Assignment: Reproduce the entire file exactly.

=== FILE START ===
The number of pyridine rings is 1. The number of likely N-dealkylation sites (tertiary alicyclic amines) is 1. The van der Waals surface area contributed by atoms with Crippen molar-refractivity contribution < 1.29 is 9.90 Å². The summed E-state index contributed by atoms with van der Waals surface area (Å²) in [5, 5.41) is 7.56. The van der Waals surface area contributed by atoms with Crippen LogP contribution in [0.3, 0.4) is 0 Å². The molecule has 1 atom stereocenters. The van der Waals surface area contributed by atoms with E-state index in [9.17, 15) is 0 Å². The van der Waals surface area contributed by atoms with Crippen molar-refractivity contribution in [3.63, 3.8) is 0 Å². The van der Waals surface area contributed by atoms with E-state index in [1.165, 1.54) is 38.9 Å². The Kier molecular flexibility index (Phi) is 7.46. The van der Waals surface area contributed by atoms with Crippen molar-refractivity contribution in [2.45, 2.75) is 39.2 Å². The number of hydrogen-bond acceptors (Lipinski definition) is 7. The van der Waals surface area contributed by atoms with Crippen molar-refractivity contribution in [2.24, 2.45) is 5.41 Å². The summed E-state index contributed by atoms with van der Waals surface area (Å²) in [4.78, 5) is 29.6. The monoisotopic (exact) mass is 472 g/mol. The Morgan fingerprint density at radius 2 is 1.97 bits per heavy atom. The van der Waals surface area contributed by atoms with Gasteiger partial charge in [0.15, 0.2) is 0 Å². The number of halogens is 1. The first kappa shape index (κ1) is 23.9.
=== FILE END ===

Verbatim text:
The number of pyridine rings is 1. The number of likely N-dealkylation sites (tertiary alicyclic amines) is 1. The van der Waals surface area contributed by atoms with Crippen molar-refractivity contribution < 1.29 is 9.90 Å². The summed E-state index contributed by atoms with van der Waals surface area (Å²) in [5, 5.41) is 7.56. The van der Waals surface area contributed by atoms with Crippen LogP contribution in [0.3, 0.4) is 0 Å². The molecule has 1 atom stereocenters. The van der Waals surface area contributed by atoms with E-state index in [9.17, 15) is 0 Å². The van der Waals surface area contributed by atoms with Crippen molar-refractivity contribution in [3.63, 3.8) is 0 Å². The van der Waals surface area contributed by atoms with E-state index in [1.165, 1.54) is 38.9 Å². The Kier molecular flexibility index (Phi) is 7.46. The van der Waals surface area contributed by atoms with Crippen molar-refractivity contribution in [2.45, 2.75) is 39.2 Å². The number of hydrogen-bond acceptors (Lipinski definition) is 7. The van der Waals surface area contributed by atoms with Crippen molar-refractivity contribution in [2.24, 2.45) is 5.41 Å². The summed E-state index contributed by atoms with van der Waals surface area (Å²) in [4.78, 5) is 29.6. The monoisotopic (exact) mass is 472 g/mol. The Morgan fingerprint density at radius 2 is 1.97 bits per heavy atom. The van der Waals surface area contributed by atoms with Gasteiger partial charge in [0.15, 0.2) is 0 Å². The number of halogens is 1. The first kappa shape index (κ1) is 23.9.